How do you discover new music?
Just browsing on the Internet have helped me discover a lot of new stuff but my fave bands have always been my fave bands and it have been easy to follow them even without the Internet. When there are artists you genuinely love you follow them and you know when they have some new stuff available. Not to kiss the RECORD HEAVEN ass completely but I always find it nice when you give some sort of short description to the new releases you n have in stock, that is always very helpful to me. I love a lot of the prog stuff of yesterdays with a heavier edge but my knowledge about all these bands is seriously lacking at times. And if there is something I might be interested in it is pretty easy to find a clip here or there, and if I find it interesting I try to get the vinyl.

Personally, I threw away loads of letters and demos 20 years ago from the fanzine era. Did you save all those memories?
Same here, a lot of it is gone but I kept some, mostly letters. I have them in some boxes here and there. A lot of the stuff I had got lost in some flood I had years ago so…..And, I sold traded a lot of the demos too but I kept a few. I just like hanging on to some of those things, it is not like I sit down and read the old letters. It is more thast I like the idea of having that as a representation of an era in my life. We really did have an unique time back then so I’m very happy I could be so active in this exciting life. Now a lot of those demos have been re-released so it is nice to get that too on a proper format to replace old rotten and lost tapes. One of my prized possessions in the demo world is the HELLHAMMER “Satanic Rites” demo which was send to my old ‘zine LIVE WIRE back in 1983 – by Tom Warrior himself.

ImageYou seem to have a broad taste in music, as long as it is obscure and unknown, how do you see your musical taste yourself?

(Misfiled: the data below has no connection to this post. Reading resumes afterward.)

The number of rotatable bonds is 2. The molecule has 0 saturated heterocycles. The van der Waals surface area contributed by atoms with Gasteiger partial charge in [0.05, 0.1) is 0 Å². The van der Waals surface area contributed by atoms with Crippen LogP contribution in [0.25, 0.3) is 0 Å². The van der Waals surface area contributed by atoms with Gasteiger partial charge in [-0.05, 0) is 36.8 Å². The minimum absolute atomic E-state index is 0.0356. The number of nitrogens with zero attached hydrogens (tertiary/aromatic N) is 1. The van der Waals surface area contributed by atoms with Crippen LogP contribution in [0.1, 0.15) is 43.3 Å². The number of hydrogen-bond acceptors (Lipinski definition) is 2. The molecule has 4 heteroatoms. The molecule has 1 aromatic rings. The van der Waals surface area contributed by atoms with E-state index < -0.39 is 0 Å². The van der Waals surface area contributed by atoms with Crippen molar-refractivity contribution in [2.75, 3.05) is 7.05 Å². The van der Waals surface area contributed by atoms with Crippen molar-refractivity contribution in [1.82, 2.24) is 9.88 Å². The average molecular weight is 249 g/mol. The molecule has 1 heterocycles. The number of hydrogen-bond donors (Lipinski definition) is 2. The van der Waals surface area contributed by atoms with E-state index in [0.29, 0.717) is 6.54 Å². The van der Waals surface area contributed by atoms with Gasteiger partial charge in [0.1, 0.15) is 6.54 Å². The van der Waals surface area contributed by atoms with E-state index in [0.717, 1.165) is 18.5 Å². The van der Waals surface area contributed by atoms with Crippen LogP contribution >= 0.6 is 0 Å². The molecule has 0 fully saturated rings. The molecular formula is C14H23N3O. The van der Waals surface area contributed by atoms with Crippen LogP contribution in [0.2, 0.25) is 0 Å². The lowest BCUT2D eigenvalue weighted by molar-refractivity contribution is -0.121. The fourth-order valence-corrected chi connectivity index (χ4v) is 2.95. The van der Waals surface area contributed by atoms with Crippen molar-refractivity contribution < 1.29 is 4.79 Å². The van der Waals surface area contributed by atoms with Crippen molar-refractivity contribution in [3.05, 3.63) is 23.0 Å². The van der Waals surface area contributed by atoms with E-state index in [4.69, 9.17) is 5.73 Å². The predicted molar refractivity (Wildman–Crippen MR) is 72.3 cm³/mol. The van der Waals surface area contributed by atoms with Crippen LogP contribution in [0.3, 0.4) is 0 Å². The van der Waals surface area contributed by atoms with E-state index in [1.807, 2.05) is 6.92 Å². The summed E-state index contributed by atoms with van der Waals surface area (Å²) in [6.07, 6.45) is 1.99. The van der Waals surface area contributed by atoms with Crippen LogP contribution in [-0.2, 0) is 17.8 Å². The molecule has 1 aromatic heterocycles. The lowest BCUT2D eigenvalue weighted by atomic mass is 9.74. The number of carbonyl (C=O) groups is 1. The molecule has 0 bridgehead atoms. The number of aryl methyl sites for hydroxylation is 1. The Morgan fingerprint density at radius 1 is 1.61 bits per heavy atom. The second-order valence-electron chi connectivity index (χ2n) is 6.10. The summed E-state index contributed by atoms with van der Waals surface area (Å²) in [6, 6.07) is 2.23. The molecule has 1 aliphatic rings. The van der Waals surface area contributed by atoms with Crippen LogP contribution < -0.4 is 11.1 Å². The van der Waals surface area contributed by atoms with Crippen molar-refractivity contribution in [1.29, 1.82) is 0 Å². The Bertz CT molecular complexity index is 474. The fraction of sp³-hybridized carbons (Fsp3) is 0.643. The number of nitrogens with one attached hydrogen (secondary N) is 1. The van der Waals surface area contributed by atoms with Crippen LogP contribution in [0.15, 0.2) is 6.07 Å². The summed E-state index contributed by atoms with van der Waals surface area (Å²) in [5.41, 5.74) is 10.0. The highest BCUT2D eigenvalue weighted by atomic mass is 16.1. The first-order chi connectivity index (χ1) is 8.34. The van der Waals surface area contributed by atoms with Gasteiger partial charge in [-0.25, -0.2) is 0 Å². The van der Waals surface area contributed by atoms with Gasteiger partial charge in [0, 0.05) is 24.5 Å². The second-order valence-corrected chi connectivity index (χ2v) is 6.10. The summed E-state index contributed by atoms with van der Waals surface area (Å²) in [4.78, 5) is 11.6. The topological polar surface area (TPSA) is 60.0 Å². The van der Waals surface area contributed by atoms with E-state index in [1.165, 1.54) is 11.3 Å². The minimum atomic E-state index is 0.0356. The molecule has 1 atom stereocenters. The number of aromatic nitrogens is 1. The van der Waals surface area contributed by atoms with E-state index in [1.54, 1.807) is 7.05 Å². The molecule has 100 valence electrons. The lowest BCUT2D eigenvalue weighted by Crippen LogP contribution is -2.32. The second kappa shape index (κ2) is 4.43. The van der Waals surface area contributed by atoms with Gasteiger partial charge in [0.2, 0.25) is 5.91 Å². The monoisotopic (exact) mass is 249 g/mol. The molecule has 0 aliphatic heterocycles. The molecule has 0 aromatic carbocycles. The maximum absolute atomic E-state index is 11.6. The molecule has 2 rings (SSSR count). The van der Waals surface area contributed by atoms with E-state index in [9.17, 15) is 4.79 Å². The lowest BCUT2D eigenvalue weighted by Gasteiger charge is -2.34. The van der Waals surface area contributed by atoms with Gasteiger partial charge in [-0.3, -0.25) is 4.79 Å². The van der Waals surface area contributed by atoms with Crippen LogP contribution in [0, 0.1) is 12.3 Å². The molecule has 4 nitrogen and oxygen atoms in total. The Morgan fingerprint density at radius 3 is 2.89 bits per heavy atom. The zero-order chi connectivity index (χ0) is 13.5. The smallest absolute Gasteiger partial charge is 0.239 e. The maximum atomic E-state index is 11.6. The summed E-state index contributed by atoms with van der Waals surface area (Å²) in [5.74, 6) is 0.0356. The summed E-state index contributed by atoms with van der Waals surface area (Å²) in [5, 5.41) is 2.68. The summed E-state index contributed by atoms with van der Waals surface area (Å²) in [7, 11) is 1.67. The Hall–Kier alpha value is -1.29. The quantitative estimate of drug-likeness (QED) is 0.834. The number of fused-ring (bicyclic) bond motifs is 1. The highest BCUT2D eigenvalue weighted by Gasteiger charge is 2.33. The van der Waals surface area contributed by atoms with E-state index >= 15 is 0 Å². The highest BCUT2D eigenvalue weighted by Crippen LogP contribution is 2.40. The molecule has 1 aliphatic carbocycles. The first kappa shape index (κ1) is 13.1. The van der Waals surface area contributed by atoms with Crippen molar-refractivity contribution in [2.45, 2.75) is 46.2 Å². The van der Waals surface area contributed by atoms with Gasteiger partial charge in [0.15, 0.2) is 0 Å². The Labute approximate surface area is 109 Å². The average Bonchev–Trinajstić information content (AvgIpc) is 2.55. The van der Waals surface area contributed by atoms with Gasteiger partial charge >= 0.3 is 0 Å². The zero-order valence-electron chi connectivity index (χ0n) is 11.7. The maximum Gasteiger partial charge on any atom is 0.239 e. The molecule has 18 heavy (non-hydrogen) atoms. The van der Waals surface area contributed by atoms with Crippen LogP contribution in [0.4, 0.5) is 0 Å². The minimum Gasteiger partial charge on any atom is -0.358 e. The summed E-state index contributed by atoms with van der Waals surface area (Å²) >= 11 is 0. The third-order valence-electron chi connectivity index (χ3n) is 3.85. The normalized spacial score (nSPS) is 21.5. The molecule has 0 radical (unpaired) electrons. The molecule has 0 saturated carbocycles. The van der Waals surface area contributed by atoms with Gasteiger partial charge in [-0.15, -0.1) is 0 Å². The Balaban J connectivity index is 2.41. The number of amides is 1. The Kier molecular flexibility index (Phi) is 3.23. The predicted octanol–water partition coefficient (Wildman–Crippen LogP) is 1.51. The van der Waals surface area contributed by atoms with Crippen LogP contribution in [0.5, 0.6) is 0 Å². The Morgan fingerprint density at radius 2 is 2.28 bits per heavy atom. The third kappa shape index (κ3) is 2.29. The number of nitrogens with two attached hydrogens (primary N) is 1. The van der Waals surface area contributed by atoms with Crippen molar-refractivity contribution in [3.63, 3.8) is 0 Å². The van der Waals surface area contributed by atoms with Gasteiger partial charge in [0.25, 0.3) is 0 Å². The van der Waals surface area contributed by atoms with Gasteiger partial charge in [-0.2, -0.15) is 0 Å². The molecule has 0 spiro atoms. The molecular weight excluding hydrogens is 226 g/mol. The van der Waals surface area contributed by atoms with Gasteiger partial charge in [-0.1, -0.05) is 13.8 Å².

I guess that is a way of putting it but I never really thought of it like that. But I do find more pleasure in finding the more obscure but compared to others I guess what I listen to is pretty mainstream…… But, it is easier to get sick of the classics and I just go for different stuff. Surely I have a lot of mainstream things in my collection from IRON MAIDEN to KATE BUSH but most likely most of it is the lesser known. I’m always curios about the lesser known bands and it is always nice to dig out records from the strangest of places…..I always been like that, back in the demo days I always preferred the demo bands to most records. It was just my kinda thinking, and I much rather listen to GOTHAM CITY or OVERDRIVE than SAXON for instance……..I have a lot of different angles of my records, I got all the extreme Metal classic stuff of the ’80ies, a lot of Swedish Metal of the same era……I like prog but I like it to have a heavier edge, the Norwegian HØST and the Swedish NOVEMBER is a great example of that. And I love things that are completely out there like COMUS for instance. I like some of the folk bands too like INCREDIBLE STRING BAND which I always thought had a very disturbing vibe to them which I loved. South American extreme Metal bands is also something I love very much. And more alternative bands like SWANS, DEAD CAN DANCE, COCTEAU TWINS, THIS MORTAL COIL, LAIBACH and many others. I’m always curios to find something unknown that will blow my brain.